Saturday, April 20, 2013
Spider Forest (2004)
Kang Min finds himself alone in a dark forest, and makes his way to an isolated cabin where he finds the mutilated corpse of a man as well as Su-Young, his girlfriend, who is afraid and dying and whispering about spiders. He spots the killer and chases him through the forest, but is ambushed by the man and bludgeoned into unconsciousness. When he awakes, groggy and unstable, he stumbles after the killer into a tunnel but is struck by a speeding SUV and is badly injured. The killer approaches, but Min lapses into unconsciousness.
After fourteen days in a coma, Min awakes with a severe head injury and finds that he is a murder suspect. The investigating officer, Choi, happens to be a friend and wants to believe in his innocence, so Min tells him the story of what happened. It turns out that he had been in a village near Spider Forest getting an interview from camera shop owner Min Su-jin for the television show he produces, Mystery Theatre. The story takes in much of Min's life story, from the disturbing events of a childhood friendship to the death of his wife in a plane crash, his relationship with Su-Young and his antagonistic relationship with his sleazy boss. It also reveals the mystical, folkloric nature of Spider Forest and Min's forgotten connection to it.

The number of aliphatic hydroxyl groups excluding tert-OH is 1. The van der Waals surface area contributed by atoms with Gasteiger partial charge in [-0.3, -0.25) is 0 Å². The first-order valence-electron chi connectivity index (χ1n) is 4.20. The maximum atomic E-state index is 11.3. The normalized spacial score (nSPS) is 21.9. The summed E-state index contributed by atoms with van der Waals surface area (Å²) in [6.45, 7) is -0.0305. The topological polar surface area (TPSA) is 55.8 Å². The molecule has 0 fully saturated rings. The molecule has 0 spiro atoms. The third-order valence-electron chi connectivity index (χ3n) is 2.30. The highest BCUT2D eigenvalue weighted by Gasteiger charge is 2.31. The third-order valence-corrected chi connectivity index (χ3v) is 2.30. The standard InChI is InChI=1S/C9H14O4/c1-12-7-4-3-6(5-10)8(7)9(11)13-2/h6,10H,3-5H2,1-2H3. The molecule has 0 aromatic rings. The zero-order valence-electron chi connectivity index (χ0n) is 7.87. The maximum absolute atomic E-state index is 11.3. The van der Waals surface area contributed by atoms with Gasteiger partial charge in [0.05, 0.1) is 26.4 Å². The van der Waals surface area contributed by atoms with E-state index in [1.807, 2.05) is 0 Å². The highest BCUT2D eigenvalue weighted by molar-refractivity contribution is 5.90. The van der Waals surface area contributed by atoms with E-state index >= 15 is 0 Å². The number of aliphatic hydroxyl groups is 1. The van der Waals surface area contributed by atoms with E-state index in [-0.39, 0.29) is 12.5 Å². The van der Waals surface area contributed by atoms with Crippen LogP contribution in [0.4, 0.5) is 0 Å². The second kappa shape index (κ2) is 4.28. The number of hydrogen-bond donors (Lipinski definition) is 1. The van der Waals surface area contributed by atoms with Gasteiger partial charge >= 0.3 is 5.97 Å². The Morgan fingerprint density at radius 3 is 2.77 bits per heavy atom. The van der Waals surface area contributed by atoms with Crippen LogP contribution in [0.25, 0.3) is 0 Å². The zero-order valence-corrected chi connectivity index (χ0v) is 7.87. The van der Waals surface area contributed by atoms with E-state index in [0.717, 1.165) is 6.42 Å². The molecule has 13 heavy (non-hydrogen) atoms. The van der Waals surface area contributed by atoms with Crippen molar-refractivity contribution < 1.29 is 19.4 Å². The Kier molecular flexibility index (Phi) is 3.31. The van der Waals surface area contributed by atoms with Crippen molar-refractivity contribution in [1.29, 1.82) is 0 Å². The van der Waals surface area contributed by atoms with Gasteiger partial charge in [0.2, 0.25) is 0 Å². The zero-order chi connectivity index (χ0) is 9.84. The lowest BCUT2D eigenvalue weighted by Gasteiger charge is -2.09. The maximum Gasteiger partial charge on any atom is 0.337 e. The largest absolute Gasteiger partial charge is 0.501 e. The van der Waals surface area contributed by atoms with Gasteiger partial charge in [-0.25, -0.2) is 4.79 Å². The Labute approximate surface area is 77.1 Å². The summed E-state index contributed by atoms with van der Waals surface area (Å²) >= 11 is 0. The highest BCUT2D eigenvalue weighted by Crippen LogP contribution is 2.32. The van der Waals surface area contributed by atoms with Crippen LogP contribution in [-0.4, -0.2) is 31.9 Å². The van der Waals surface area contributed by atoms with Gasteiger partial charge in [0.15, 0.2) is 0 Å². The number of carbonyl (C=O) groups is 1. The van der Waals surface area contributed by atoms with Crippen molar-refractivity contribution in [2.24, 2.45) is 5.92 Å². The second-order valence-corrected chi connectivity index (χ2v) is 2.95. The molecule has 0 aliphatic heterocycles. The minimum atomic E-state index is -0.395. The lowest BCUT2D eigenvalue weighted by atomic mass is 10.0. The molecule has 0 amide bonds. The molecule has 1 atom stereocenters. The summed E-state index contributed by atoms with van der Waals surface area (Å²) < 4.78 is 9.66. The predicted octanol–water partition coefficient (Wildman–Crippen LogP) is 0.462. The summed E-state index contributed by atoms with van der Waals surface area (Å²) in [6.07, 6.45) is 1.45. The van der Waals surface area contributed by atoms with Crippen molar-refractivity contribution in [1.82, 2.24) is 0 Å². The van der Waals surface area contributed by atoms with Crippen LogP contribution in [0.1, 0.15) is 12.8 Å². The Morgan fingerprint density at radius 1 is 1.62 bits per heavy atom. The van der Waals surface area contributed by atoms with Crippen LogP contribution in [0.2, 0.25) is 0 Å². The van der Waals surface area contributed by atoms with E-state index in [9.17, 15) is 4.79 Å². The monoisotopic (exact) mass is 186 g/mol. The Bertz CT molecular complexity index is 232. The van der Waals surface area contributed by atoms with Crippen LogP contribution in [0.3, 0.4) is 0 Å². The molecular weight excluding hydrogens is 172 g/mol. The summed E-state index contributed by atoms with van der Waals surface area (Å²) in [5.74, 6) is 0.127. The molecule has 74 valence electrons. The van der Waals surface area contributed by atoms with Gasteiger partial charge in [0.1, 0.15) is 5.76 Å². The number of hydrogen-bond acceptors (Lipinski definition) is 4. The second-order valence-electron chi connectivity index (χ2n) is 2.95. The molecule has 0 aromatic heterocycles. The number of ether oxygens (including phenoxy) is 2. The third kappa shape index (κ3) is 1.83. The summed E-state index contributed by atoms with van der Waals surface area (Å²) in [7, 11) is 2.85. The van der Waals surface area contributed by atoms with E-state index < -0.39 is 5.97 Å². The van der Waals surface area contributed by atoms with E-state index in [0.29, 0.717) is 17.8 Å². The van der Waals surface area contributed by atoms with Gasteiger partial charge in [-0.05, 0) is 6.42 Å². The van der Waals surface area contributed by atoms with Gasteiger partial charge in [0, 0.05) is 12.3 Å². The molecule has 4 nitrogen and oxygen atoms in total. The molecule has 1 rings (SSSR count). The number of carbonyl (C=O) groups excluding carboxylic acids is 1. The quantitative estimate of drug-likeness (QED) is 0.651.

With its non-linear narrative, amnesiac protagonist, supernatural overtones and confusion between dream and memory, Spider Forest deliberately obscures what is real and what is imagined. It borrows a number of elements from David Lynch's movies Lost Highway and Mulholland Drive - explicitly referencing the latter on at least one occasion - but to rather different effect. What starts as a genuinely creepy horror movie metamorphoses into a melancholy and ultimately tragic character study as Min and Choi (as well as the viewer) piece together what actually lead up to the opening scenes. The ghosts of Spider Forest are real, but not all ghosts are threatening.
Although at times a very violent movie with some very bloody imagery, Spider Forest is a low-key and serious movie that feels very personal. It's an exploration of guilt and denial and of the stories we tell ourselves to explain who we are. Min's emotional pain is externalized again and again; for example in the scene where he drunkenly breaks the glass he's drinking from against his mouth, and it's no accident that the scar on his head from the car accident is shaped like a scythe.
Some people will be very disappointed by this movie because it really doesn't conform to the expectations we've come to have from horror movies or from Korean movies; others will be frustrated by its refusal to explain itself. I loved the depressed tone of the film and its ambiguity. I guessed the denoument early on, but although you might think this means that the movie is predictable, in fact it kept surprising me throughout. There is a lot going on here and you really can't just sit back and let it wash over your. Writer/director Song Il-gon expects the audience to be an active participant. If you bring your full attention to Spider Forest, you should find yourself rewarded.